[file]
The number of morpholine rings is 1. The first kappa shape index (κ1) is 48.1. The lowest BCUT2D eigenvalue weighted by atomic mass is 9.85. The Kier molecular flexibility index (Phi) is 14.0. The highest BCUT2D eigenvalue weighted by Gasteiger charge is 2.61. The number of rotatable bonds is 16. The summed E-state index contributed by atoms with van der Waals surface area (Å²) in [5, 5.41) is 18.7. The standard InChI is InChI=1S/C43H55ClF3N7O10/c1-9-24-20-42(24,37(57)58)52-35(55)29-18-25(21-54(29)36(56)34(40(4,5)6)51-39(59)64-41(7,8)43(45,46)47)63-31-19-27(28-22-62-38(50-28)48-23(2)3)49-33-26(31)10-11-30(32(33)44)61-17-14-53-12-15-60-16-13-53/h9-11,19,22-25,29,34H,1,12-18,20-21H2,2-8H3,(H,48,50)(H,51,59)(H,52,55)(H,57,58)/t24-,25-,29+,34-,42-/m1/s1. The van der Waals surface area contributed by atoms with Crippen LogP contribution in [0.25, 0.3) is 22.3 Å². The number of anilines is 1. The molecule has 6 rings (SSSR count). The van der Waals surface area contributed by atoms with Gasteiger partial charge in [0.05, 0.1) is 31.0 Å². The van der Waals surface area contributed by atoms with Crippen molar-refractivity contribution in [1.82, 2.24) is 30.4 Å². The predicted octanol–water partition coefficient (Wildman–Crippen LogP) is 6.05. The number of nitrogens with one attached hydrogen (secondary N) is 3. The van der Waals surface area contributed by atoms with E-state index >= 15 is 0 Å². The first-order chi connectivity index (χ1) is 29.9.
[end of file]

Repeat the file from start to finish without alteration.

The number of morpholine rings is 1. The first kappa shape index (κ1) is 48.1. The lowest BCUT2D eigenvalue weighted by atomic mass is 9.85. The Kier molecular flexibility index (Phi) is 14.0. The highest BCUT2D eigenvalue weighted by Gasteiger charge is 2.61. The number of rotatable bonds is 16. The summed E-state index contributed by atoms with van der Waals surface area (Å²) in [5, 5.41) is 18.7. The standard InChI is InChI=1S/C43H55ClF3N7O10/c1-9-24-20-42(24,37(57)58)52-35(55)29-18-25(21-54(29)36(56)34(40(4,5)6)51-39(59)64-41(7,8)43(45,46)47)63-31-19-27(28-22-62-38(50-28)48-23(2)3)49-33-26(31)10-11-30(32(33)44)61-17-14-53-12-15-60-16-13-53/h9-11,19,22-25,29,34H,1,12-18,20-21H2,2-8H3,(H,48,50)(H,51,59)(H,52,55)(H,57,58)/t24-,25-,29+,34-,42-/m1/s1. The van der Waals surface area contributed by atoms with Crippen LogP contribution in [0.25, 0.3) is 22.3 Å². The number of anilines is 1. The molecule has 6 rings (SSSR count). The van der Waals surface area contributed by atoms with Gasteiger partial charge in [0.05, 0.1) is 31.0 Å². The van der Waals surface area contributed by atoms with Crippen molar-refractivity contribution in [1.82, 2.24) is 30.4 Å². The predicted octanol–water partition coefficient (Wildman–Crippen LogP) is 6.05. The number of nitrogens with one attached hydrogen (secondary N) is 3. The van der Waals surface area contributed by atoms with E-state index >= 15 is 0 Å². The first-order chi connectivity index (χ1) is 29.9.